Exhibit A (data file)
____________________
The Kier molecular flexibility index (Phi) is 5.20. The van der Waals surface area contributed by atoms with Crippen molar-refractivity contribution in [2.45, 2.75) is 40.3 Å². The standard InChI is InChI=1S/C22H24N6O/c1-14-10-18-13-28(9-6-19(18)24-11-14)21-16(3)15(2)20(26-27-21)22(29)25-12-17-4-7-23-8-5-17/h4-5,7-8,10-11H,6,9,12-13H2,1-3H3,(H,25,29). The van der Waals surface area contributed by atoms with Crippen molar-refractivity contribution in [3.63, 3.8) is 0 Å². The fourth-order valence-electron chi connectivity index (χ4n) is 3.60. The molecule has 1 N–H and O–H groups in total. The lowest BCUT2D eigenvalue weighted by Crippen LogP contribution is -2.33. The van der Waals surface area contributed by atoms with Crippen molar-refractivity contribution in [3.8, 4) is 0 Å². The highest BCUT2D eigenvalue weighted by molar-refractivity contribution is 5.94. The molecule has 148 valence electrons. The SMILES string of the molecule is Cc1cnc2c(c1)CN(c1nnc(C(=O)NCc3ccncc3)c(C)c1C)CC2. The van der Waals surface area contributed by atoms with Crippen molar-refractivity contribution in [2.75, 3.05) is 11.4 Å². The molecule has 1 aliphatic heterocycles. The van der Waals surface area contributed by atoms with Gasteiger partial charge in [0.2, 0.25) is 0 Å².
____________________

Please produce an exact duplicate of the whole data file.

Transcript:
The Kier molecular flexibility index (Phi) is 5.20. The van der Waals surface area contributed by atoms with Crippen molar-refractivity contribution in [2.45, 2.75) is 40.3 Å². The standard InChI is InChI=1S/C22H24N6O/c1-14-10-18-13-28(9-6-19(18)24-11-14)21-16(3)15(2)20(26-27-21)22(29)25-12-17-4-7-23-8-5-17/h4-5,7-8,10-11H,6,9,12-13H2,1-3H3,(H,25,29). The van der Waals surface area contributed by atoms with Crippen molar-refractivity contribution in [3.63, 3.8) is 0 Å². The fourth-order valence-electron chi connectivity index (χ4n) is 3.60. The molecule has 1 N–H and O–H groups in total. The lowest BCUT2D eigenvalue weighted by Crippen LogP contribution is -2.33. The van der Waals surface area contributed by atoms with Crippen molar-refractivity contribution in [3.8, 4) is 0 Å². The highest BCUT2D eigenvalue weighted by molar-refractivity contribution is 5.94. The molecule has 148 valence electrons. The SMILES string of the molecule is Cc1cnc2c(c1)CN(c1nnc(C(=O)NCc3ccncc3)c(C)c1C)CC2. The van der Waals surface area contributed by atoms with Crippen molar-refractivity contribution in [2.75, 3.05) is 11.4 Å². The molecule has 1 aliphatic heterocycles. The van der Waals surface area contributed by atoms with Gasteiger partial charge in [0.2, 0.25) is 0 Å².